George Voinovich was a popular governor, former mayor of Cleveland, and a U.S. Senator. He was also a fishermen, hailing from northeast Ohio, not too far from the banks of Euclid Creek. Under his watch the Ohio outdoors made several leaps forward. While governor, Voinovich gave a shot in the arm to Ohio’s steelhead program when he gave a thumbs up to the purchase of the Castalia Fish Hatchery. He was a tireless advocate for Lake Erie and the entire Great Lakes. During the 1990’s, Governor Voinovich gave the green light to the ODNR to expand deer and turkey hunting opportunities across Ohio and it took off. Because of that Ohio today has become the destination state for deer hunters.
Under Voinovich more preserves were added to the Department of Natural Areas and Preserves than at any time before or since. In his 2004 bid for U.S. Senate he received more votes than any other candidate in Ohio’s recorded history.
I got to know Senator Voinovich as a fisherman over 10 years ago when on a cold March morning when I was invited by my close friend Jeff Frishkorn to go fishing with him on a tributary of the Grand River.
The Senator came dressed accordingly, two winter coats and a “Fish Ohio” sweatshirt, obviously a man who has fished a few days. He drove himself in a modest car, put on a pair of worn neoprene waders, and uncased a four-piece Orvis fly rod. Not the $600 rod, but the more affordable model that said he was a man of practicality. I was already starting to like the guy. He needed some help with his waders, like we all do once we start to lose our limberness to age, but he was an otherwise unusually fit man.
The first thing I told him was that everything was “off the record.” The Senator replied that, “with us nothing was ever off the record.”  I said, “Senator, I don’t do stories like that, today we’re fishing.”
The Senator seemed a bit guarded at first, his fly-casting lacked accuracy and his back cast was weak but he kept it out of the trees. His casting rhythm seemed out of balance but that was probably to be expected from a man who has spent more time in meetings of national security than tending to the idleness of fishing. It could be too that spending time with us media types made him a bit nervous but I prefer to think it was the half-a-dozen big steelhead right in front of him, a sight that makes any man nervous. I was trying to talk the Senator through and pointing out a few fish that didn’t seem the least bit interested in his presentation.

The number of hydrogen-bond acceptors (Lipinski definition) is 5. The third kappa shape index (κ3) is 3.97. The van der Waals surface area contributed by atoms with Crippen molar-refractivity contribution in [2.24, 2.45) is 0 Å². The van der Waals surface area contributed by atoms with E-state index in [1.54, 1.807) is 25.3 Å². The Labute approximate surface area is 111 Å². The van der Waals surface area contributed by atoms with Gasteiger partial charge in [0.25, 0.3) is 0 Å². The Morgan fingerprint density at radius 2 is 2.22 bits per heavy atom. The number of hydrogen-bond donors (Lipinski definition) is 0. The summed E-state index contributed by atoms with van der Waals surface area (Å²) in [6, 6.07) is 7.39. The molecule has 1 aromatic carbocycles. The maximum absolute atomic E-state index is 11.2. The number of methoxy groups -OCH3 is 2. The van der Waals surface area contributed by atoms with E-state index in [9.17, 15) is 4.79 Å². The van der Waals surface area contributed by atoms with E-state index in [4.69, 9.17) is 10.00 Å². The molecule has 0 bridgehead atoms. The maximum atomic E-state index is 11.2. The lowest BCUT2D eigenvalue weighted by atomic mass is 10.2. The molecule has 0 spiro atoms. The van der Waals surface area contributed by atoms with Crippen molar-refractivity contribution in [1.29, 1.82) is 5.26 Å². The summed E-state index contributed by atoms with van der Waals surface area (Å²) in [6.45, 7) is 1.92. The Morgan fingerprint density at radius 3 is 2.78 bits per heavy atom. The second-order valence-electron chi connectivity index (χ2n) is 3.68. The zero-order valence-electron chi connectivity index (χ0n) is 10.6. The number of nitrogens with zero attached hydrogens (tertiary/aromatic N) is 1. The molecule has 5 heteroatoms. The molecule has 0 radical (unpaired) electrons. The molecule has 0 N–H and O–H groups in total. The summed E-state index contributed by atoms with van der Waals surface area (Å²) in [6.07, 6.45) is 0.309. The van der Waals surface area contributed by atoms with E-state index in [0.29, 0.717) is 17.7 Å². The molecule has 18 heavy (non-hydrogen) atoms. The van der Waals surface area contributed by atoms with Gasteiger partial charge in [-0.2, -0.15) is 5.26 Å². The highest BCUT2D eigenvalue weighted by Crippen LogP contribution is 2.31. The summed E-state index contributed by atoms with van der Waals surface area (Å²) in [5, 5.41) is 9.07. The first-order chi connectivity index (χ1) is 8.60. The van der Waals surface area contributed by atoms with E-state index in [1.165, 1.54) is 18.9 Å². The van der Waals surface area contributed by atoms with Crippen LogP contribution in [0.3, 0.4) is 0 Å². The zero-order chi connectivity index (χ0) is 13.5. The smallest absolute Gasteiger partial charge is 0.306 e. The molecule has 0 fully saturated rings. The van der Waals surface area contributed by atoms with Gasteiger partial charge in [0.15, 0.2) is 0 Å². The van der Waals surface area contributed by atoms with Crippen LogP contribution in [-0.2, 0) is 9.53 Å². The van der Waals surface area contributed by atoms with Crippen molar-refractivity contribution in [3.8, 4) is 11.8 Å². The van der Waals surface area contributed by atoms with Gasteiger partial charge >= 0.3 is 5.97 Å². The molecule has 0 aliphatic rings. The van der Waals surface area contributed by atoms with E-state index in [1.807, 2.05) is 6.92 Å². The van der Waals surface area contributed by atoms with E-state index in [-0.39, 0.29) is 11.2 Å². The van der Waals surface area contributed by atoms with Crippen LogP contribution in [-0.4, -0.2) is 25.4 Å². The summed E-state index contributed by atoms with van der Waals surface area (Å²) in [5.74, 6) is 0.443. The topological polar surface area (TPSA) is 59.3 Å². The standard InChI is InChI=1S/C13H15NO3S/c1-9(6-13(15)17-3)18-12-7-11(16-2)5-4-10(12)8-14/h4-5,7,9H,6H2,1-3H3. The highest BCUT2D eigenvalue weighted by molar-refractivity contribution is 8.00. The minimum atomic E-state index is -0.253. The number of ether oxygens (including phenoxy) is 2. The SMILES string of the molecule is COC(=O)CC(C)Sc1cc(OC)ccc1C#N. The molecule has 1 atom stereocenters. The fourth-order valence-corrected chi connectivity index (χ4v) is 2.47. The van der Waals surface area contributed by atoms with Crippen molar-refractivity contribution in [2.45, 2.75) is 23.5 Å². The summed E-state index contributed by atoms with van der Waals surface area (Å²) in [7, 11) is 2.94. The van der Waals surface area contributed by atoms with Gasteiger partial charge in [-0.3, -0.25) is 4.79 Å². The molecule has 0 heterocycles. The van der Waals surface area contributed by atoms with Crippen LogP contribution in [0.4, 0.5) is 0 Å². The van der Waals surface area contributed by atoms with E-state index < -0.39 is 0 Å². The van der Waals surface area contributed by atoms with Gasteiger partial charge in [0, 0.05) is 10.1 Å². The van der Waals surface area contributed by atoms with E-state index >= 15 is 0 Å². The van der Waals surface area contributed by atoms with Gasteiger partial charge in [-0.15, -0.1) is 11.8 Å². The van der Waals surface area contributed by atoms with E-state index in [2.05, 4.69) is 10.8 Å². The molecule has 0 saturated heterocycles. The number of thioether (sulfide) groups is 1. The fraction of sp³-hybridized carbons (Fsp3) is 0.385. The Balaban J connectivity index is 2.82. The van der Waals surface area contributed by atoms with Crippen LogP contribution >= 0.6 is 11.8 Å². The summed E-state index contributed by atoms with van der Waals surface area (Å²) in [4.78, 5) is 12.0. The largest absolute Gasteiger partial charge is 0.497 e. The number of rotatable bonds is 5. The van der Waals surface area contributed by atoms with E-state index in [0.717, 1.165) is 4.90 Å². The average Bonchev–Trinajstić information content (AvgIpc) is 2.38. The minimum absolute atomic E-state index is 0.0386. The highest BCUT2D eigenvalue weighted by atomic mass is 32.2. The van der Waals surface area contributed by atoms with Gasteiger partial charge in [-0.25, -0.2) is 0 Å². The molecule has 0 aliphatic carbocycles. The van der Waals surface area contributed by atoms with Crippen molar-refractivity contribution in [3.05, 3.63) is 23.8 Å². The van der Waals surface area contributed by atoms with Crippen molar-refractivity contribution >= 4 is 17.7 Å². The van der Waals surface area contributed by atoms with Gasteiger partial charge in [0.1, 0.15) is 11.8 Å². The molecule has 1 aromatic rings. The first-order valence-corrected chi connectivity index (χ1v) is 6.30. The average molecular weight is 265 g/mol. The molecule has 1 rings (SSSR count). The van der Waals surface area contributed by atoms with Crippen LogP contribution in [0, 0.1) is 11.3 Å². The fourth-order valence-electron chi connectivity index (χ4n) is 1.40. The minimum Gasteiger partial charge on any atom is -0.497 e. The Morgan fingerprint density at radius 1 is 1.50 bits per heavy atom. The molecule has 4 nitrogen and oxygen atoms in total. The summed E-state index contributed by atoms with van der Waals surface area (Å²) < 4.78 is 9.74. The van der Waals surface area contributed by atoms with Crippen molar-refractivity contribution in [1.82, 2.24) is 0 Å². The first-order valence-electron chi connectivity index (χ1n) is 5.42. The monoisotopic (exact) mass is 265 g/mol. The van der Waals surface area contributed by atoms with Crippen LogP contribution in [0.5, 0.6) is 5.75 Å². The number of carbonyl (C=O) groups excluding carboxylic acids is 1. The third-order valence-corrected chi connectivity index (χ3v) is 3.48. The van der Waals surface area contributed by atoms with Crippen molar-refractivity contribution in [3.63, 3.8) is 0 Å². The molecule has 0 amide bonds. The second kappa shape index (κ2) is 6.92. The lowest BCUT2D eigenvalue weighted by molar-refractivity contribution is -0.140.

Out of pure respect when I spoke to him it was “Senator” or “Mr. Voinovich”. First names just didn’t seem appropriate, but I did like it when he called me Tom. We made small talk, mostly just to get acquainted, and eventually began more probing questions toward each other. I was curious as to what life was like as a U.S. Senator. I didn’t know too many senators. We were slowly summing each other up.
Jeff called him away briefly to fish a deep hole that was teeming with steelhead and it wasn’t long before the Senator was into a big one. Jeff netted it for him and it turned out to be the Senator’s largest steelhead ever, an honest 30-inches. The Senator seemed finally to be warming up as a big smile crossed his face, as would anybody who had just reeled in that big of a steelhead.
That seemed to melt the ice. I photographed him a few times standing in the middle of a stream fully engaged in the moment trying to catch a steelhead. I said, “Senator come here, this riffle is full of fish.” I pointed out several to the Senator and he gave them an honest effort.
Later the Senator crossed the stream to get a better shot at those fish and I moved on downstream. Showing his independence, the Senator began to move upstream by himself targeting his own fish. From a distance I watched the hypnotic rhythm in his fly-casting. His back cast was straight and level, his forward cast was well-timed, accurate, and seemed to have all the authority of a Senate gavel. But what I mostly saw was the Senator regaining some semblance of normalcy, perhaps forgetting for a moment the weighty business of the U.S. economy, national security, and pressing energy issues, and focusing on the business at hand, which was to catch a steelhead. He seemed totally relaxed, in command, and enjoying it.
A month later I received a letter from the Senator. “ Thanks for sending me the wonderful pictures from our recent steelheading trip. I’ll never forget the great fishing and the fantastic time I had getting to know you. Thanks again and hope to drop a line with you again soon”
Ohio lost a good man.